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authorDavid Howells <dhowells@redhat.com>2017-03-09 08:09:05 +0000
committerDavid S. Miller <davem@davemloft.net>2017-03-09 18:23:27 -0800
commitcdfbabfb2f0ce983fdaa42f20e5f7842178fc01e (patch)
tree30aae04d074592571b8cb36d001d5d10c7181652 /net/unix
parentMerge branch 'bnxt_en-misc-small-fixes' (diff)
downloadlinux-dev-cdfbabfb2f0ce983fdaa42f20e5f7842178fc01e.tar.xz
linux-dev-cdfbabfb2f0ce983fdaa42f20e5f7842178fc01e.zip
net: Work around lockdep limitation in sockets that use sockets
Lockdep issues a circular dependency warning when AFS issues an operation through AF_RXRPC from a context in which the VFS/VM holds the mmap_sem. The theory lockdep comes up with is as follows: (1) If the pagefault handler decides it needs to read pages from AFS, it calls AFS with mmap_sem held and AFS begins an AF_RXRPC call, but creating a call requires the socket lock: mmap_sem must be taken before sk_lock-AF_RXRPC (2) afs_open_socket() opens an AF_RXRPC socket and binds it. rxrpc_bind() binds the underlying UDP socket whilst holding its socket lock. inet_bind() takes its own socket lock: sk_lock-AF_RXRPC must be taken before sk_lock-AF_INET (3) Reading from a TCP socket into a userspace buffer might cause a fault and thus cause the kernel to take the mmap_sem, but the TCP socket is locked whilst doing this: sk_lock-AF_INET must be taken before mmap_sem However, lockdep's theory is wrong in this instance because it deals only with lock classes and not individual locks. The AF_INET lock in (2) isn't really equivalent to the AF_INET lock in (3) as the former deals with a socket entirely internal to the kernel that never sees userspace. This is a limitation in the design of lockdep. Fix the general case by: (1) Double up all the locking keys used in sockets so that one set are used if the socket is created by userspace and the other set is used if the socket is created by the kernel. (2) Store the kern parameter passed to sk_alloc() in a variable in the sock struct (sk_kern_sock). This informs sock_lock_init(), sock_init_data() and sk_clone_lock() as to the lock keys to be used. Note that the child created by sk_clone_lock() inherits the parent's kern setting. (3) Add a 'kern' parameter to ->accept() that is analogous to the one passed in to ->create() that distinguishes whether kernel_accept() or sys_accept4() was the caller and can be passed to sk_alloc(). Note that a lot of accept functions merely dequeue an already allocated socket. I haven't touched these as the new socket already exists before we get the parameter. Note also that there are a couple of places where I've made the accepted socket unconditionally kernel-based: irda_accept() rds_rcp_accept_one() tcp_accept_from_sock() because they follow a sock_create_kern() and accept off of that. Whilst creating this, I noticed that lustre and ocfs don't create sockets through sock_create_kern() and thus they aren't marked as for-kernel, though they appear to be internal. I wonder if these should do that so that they use the new set of lock keys. Signed-off-by: David Howells <dhowells@redhat.com> Signed-off-by: David S. Miller <davem@davemloft.net>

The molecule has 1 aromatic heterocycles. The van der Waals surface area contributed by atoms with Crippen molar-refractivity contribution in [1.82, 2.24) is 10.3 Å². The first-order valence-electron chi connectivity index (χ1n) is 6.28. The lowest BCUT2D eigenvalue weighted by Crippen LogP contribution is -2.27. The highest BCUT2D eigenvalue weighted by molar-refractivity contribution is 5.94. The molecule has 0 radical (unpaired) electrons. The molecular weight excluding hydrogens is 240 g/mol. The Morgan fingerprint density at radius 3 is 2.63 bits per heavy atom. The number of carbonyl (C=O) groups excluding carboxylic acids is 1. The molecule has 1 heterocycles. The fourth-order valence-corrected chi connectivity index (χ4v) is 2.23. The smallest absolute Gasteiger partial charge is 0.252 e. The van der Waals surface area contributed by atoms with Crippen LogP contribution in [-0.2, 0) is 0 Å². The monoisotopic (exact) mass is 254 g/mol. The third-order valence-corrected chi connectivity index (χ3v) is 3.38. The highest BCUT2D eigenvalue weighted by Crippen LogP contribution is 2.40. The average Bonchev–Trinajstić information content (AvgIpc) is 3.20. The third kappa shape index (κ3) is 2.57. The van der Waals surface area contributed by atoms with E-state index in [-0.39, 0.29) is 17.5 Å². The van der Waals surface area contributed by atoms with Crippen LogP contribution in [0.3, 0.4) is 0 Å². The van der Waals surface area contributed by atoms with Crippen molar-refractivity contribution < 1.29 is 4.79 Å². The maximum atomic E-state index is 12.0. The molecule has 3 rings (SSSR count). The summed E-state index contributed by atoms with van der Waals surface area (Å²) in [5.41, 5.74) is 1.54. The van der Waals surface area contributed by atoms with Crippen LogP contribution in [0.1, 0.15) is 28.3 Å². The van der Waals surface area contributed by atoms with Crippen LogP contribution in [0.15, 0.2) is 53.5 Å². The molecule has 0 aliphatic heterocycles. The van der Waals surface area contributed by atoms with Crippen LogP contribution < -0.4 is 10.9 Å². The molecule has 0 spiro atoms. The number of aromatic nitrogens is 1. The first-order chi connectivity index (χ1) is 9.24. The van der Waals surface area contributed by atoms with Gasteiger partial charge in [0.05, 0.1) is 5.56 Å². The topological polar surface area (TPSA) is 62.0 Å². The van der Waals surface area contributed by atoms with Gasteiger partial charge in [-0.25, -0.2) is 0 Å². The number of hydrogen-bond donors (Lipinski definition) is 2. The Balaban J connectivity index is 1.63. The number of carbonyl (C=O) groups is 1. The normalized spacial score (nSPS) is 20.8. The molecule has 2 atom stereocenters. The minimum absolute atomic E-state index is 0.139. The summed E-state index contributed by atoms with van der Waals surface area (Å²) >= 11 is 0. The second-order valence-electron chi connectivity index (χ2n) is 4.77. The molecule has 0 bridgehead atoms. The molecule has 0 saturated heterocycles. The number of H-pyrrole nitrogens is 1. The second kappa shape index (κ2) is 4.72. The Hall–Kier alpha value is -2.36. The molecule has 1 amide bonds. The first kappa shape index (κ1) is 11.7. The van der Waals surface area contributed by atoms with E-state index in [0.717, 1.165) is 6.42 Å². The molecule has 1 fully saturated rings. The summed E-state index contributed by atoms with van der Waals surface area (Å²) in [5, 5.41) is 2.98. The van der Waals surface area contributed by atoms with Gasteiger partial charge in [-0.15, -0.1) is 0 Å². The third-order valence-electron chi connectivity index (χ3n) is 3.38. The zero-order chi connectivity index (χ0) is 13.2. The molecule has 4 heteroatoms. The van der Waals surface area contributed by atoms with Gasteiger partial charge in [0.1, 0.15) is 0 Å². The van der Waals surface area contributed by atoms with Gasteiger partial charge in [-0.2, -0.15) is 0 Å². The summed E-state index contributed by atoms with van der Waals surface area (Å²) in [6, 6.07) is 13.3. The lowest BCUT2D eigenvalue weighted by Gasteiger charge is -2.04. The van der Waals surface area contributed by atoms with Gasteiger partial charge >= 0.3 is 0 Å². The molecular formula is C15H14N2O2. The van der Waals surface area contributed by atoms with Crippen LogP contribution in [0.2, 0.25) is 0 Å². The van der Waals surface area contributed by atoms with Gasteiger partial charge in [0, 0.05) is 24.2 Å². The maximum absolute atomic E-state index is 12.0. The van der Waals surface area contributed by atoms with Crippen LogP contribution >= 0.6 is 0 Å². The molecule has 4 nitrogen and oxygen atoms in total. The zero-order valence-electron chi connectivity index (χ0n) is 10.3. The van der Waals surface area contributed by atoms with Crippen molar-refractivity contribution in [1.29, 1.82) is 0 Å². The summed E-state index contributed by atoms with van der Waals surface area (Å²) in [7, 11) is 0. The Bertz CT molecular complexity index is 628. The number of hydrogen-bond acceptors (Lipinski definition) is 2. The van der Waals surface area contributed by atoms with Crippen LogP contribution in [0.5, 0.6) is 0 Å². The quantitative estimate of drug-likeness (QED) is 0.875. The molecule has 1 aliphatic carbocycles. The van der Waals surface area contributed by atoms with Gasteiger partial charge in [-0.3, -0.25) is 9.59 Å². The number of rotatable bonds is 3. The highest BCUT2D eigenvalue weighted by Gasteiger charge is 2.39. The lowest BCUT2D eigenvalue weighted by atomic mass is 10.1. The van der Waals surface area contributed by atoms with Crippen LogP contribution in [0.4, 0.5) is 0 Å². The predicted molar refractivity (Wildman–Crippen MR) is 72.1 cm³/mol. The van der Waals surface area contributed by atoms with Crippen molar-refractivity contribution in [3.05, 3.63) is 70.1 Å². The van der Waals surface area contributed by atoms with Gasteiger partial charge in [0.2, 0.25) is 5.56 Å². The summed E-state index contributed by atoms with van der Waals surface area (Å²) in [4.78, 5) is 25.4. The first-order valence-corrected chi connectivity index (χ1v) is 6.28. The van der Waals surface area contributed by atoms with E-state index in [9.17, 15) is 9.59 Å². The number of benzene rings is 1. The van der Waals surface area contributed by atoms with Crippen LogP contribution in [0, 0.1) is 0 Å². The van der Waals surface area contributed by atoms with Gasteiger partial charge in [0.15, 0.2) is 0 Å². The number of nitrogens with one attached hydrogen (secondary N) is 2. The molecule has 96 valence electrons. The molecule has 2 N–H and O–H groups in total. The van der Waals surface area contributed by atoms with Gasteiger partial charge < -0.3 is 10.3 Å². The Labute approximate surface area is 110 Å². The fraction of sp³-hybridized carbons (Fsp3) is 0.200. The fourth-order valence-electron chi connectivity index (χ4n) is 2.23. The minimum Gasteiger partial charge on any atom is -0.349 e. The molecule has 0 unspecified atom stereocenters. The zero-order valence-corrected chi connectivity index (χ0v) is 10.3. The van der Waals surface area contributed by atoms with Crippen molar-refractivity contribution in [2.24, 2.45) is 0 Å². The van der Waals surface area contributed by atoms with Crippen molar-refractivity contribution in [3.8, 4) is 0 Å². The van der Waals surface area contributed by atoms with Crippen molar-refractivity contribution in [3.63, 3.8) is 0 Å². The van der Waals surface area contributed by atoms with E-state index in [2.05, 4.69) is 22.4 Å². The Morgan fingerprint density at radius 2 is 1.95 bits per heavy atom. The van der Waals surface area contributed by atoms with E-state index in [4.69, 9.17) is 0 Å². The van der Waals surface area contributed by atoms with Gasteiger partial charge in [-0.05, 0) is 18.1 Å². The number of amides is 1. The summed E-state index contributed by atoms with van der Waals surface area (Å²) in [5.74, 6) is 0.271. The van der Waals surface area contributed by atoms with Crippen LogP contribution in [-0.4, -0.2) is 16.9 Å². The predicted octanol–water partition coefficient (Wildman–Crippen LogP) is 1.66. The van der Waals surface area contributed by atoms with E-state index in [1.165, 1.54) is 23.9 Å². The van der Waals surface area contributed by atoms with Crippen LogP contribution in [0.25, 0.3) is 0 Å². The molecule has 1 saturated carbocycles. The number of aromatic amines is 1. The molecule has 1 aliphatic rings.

Diffstat (limited to 'net/unix')
-rw-r--r--net/unix/af_unix.c5
1 files changed, 3 insertions, 2 deletions
diff --git a/net/unix/af_unix.c b/net/unix/af_unix.c
index ee37b390260a..928691c43408 100644
--- a/net/unix/af_unix.c
+++ b/net/unix/af_unix.c
@@ -636,7 +636,7 @@ static int unix_bind(struct socket *, struct sockaddr *, int);
static int unix_stream_connect(struct socket *, struct sockaddr *,
int addr_len, int flags);
static int unix_socketpair(struct socket *, struct socket *);
-static int unix_accept(struct socket *, struct socket *, int);
+static int unix_accept(struct socket *, struct socket *, int, bool);
static int unix_getname(struct socket *, struct sockaddr *, int *, int);
static unsigned int unix_poll(struct file *, struct socket *, poll_table *);
static unsigned int unix_dgram_poll(struct file *, struct socket *,
@@ -1402,7 +1402,8 @@ static void unix_sock_inherit_flags(const struct socket *old,
set_bit(SOCK_PASSSEC, &new->flags);
}
-static int unix_accept(struct socket *sock, struct socket *newsock, int flags)
+static int unix_accept(struct socket *sock, struct socket *newsock, int flags,
+ bool kern)
{
struct sock *sk = sock->sk;
struct sock *tsk;